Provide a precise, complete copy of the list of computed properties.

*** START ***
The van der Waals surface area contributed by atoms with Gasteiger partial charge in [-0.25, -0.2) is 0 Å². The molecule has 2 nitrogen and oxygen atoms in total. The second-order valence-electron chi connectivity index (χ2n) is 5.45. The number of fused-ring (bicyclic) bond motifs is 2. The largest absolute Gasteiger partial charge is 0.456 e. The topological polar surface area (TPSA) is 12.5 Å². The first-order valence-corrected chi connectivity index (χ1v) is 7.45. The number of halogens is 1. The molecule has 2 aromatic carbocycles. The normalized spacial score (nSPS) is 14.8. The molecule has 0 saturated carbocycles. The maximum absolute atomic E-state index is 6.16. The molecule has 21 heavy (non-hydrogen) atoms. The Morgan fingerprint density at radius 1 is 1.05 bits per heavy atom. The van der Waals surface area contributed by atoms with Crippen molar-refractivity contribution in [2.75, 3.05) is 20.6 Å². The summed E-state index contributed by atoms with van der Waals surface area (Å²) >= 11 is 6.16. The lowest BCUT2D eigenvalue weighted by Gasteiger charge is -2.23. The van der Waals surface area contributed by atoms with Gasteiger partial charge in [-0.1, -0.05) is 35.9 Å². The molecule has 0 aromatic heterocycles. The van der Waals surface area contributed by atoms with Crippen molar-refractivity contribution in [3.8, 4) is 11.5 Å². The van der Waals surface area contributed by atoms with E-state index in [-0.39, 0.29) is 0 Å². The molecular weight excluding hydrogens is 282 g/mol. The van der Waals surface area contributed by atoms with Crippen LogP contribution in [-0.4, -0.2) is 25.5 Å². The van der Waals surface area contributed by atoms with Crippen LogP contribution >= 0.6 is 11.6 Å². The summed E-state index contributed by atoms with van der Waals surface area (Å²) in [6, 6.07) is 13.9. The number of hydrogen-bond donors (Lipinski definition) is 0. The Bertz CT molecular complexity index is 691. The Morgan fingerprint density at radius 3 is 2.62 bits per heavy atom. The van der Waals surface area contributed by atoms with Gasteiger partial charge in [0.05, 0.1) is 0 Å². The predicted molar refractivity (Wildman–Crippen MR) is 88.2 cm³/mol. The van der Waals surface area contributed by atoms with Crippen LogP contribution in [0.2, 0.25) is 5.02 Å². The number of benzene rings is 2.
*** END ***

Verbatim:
The van der Waals surface area contributed by atoms with Gasteiger partial charge in [-0.25, -0.2) is 0 Å². The molecule has 2 nitrogen and oxygen atoms in total. The second-order valence-electron chi connectivity index (χ2n) is 5.45. The number of fused-ring (bicyclic) bond motifs is 2. The largest absolute Gasteiger partial charge is 0.456 e. The topological polar surface area (TPSA) is 12.5 Å². The first-order valence-corrected chi connectivity index (χ1v) is 7.45. The number of halogens is 1. The molecule has 2 aromatic carbocycles. The normalized spacial score (nSPS) is 14.8. The molecule has 0 saturated carbocycles. The maximum absolute atomic E-state index is 6.16. The molecule has 21 heavy (non-hydrogen) atoms. The Morgan fingerprint density at radius 1 is 1.05 bits per heavy atom. The van der Waals surface area contributed by atoms with Crippen molar-refractivity contribution in [2.75, 3.05) is 20.6 Å². The summed E-state index contributed by atoms with van der Waals surface area (Å²) >= 11 is 6.16. The lowest BCUT2D eigenvalue weighted by Gasteiger charge is -2.23. The van der Waals surface area contributed by atoms with Gasteiger partial charge in [-0.1, -0.05) is 35.9 Å². The molecule has 0 aromatic heterocycles. The van der Waals surface area contributed by atoms with Crippen molar-refractivity contribution in [3.8, 4) is 11.5 Å². The van der Waals surface area contributed by atoms with E-state index in [-0.39, 0.29) is 0 Å². The molecular weight excluding hydrogens is 282 g/mol. The van der Waals surface area contributed by atoms with Crippen LogP contribution in [-0.4, -0.2) is 25.5 Å². The van der Waals surface area contributed by atoms with Crippen LogP contribution >= 0.6 is 11.6 Å². The summed E-state index contributed by atoms with van der Waals surface area (Å²) in [6, 6.07) is 13.9. The number of hydrogen-bond donors (Lipinski definition) is 0. The Bertz CT molecular complexity index is 691. The Morgan fingerprint density at radius 3 is 2.62 bits per heavy atom. The van der Waals surface area contributed by atoms with Gasteiger partial charge in [0.05, 0.1) is 0 Å². The predicted molar refractivity (Wildman–Crippen MR) is 88.2 cm³/mol. The van der Waals surface area contributed by atoms with Crippen LogP contribution in [0.2, 0.25) is 5.02 Å². The number of benzene rings is 2.